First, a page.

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Large parts of Zimbabwe were once covered by forests with abundant wildlife. Deforestation and poaching has reduced the amount of wildlife. Woodland degradation and deforestation, due to population growth, urban expansion and lack of fuel, are major concerns and have led to erosion and land degradation which diminish the amount of fertile soil. Local farmers have also been criticised by environmentalists for burning off vegetation to heat their tobacco barns.
At the current rate of deforestation, Zimbabwe's natural woodland is expected to disappear by 2065. W
Initiatives by topic
News and comment
Solar grid keeps harvests high, hospitals lit in parched rural Zimbabwe, Sep 11 
Zimbabweans Align With Climate-Smart Agriculture Amid Food Deficits, November 17 
Clean Up the World weekend 2010: The Scout Association of Zimbabwe, with a membership of 27,000 young Zimbabweans across the country, will embark on a campaign against veld fires. The campaign will engage recently resettled farmers and aims to raise awareness of the detrimental impact of wild fires on the environment. Just one of the many National Scout Organizations who have joined Clean Up the World as a result of the Ally relationship with the World Organization of the Scout Movement.  September 15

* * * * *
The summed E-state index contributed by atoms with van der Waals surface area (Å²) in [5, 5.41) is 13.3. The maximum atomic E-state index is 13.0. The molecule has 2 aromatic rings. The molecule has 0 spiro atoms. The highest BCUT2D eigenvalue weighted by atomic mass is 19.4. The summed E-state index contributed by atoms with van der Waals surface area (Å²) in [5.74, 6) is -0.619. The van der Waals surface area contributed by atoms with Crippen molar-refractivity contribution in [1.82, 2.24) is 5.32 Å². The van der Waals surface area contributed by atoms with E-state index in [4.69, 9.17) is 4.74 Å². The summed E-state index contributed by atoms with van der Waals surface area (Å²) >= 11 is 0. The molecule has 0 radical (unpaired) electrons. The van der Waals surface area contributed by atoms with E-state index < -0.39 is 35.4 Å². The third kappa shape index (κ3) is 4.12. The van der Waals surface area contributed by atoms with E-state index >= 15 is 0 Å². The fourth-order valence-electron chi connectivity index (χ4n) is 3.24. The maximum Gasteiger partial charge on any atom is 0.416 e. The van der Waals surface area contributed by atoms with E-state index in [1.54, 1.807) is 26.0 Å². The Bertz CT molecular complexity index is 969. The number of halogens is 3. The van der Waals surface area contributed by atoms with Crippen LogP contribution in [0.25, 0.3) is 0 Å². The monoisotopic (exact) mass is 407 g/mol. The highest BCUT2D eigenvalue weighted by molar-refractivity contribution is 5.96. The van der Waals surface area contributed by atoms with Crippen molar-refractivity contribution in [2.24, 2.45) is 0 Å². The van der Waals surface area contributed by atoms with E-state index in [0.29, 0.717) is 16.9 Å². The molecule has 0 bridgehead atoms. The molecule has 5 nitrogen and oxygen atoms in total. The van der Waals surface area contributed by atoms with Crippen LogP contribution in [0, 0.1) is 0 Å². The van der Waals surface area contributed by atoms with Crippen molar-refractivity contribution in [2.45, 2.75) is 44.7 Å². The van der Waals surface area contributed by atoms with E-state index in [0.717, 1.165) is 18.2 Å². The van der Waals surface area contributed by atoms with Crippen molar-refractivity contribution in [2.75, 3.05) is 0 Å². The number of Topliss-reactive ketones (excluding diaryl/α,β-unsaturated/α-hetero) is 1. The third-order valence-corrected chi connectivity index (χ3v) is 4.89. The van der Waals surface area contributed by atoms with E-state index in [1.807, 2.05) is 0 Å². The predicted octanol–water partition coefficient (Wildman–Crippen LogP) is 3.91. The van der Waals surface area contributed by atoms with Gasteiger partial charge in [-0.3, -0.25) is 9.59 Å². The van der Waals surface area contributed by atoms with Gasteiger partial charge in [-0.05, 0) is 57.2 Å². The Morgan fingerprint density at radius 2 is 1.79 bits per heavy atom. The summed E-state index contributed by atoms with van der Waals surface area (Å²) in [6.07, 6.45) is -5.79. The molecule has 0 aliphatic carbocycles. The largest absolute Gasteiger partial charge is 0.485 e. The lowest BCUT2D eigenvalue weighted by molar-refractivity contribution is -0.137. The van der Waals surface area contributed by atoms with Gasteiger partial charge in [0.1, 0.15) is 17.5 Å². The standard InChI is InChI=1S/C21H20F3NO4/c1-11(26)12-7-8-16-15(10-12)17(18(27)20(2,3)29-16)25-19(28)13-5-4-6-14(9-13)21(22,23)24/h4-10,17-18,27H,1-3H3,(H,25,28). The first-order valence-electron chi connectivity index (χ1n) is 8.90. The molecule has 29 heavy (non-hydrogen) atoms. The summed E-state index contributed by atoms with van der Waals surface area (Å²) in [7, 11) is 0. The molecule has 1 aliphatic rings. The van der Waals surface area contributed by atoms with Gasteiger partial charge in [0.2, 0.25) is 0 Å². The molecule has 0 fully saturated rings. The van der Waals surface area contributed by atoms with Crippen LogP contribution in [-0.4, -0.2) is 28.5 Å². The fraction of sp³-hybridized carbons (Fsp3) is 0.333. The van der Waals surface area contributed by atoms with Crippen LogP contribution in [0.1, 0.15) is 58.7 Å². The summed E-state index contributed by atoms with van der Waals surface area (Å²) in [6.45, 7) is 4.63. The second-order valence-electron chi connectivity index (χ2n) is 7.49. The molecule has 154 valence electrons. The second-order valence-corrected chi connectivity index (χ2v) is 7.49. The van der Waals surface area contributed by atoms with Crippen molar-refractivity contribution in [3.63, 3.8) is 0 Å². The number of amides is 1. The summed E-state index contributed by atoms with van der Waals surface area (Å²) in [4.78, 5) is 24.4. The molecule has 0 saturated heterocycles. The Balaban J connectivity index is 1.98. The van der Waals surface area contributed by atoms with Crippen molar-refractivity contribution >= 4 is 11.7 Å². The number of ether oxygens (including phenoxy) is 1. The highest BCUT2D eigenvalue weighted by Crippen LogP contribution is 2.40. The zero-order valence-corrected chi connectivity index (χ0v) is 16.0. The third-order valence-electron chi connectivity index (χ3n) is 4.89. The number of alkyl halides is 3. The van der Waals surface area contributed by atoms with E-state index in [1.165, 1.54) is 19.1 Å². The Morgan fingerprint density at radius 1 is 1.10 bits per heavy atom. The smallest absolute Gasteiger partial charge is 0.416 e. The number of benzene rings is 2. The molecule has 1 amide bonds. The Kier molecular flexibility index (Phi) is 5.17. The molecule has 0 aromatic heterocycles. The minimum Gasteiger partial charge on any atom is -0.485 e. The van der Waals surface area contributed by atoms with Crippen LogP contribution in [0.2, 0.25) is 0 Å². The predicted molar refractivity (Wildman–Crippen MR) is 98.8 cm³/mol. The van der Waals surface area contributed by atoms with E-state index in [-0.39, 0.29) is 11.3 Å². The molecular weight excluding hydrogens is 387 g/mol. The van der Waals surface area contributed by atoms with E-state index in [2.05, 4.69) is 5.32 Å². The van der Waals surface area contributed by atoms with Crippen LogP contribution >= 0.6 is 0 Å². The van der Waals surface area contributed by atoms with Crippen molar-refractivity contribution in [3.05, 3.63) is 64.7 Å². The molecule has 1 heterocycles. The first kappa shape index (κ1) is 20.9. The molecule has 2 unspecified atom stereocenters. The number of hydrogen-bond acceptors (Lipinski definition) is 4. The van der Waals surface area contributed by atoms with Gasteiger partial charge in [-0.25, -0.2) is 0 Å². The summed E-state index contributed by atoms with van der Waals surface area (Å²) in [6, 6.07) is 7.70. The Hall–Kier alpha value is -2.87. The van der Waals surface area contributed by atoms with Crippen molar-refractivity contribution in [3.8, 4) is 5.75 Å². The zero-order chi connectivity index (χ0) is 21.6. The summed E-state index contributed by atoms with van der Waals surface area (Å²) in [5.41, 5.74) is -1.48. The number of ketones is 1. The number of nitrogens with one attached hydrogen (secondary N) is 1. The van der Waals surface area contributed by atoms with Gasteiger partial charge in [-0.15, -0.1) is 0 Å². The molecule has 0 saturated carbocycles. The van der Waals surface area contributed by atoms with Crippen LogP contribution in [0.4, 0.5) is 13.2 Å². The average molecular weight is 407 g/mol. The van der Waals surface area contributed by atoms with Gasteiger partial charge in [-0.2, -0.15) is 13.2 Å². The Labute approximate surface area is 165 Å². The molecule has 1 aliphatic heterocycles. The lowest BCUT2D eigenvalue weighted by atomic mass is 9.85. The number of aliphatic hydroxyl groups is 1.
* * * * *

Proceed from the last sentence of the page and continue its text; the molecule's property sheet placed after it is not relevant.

2009 SEED Award Winners: "Bridge to the World". A small business, a research institution and an association of small-scale women farmers together are facing the challenge of improving rural livelihoods and reversing severe land degradation through innovative organic farming of essential oils, made from the indigenous Tarchonanthus camphoratus bush.  May 12
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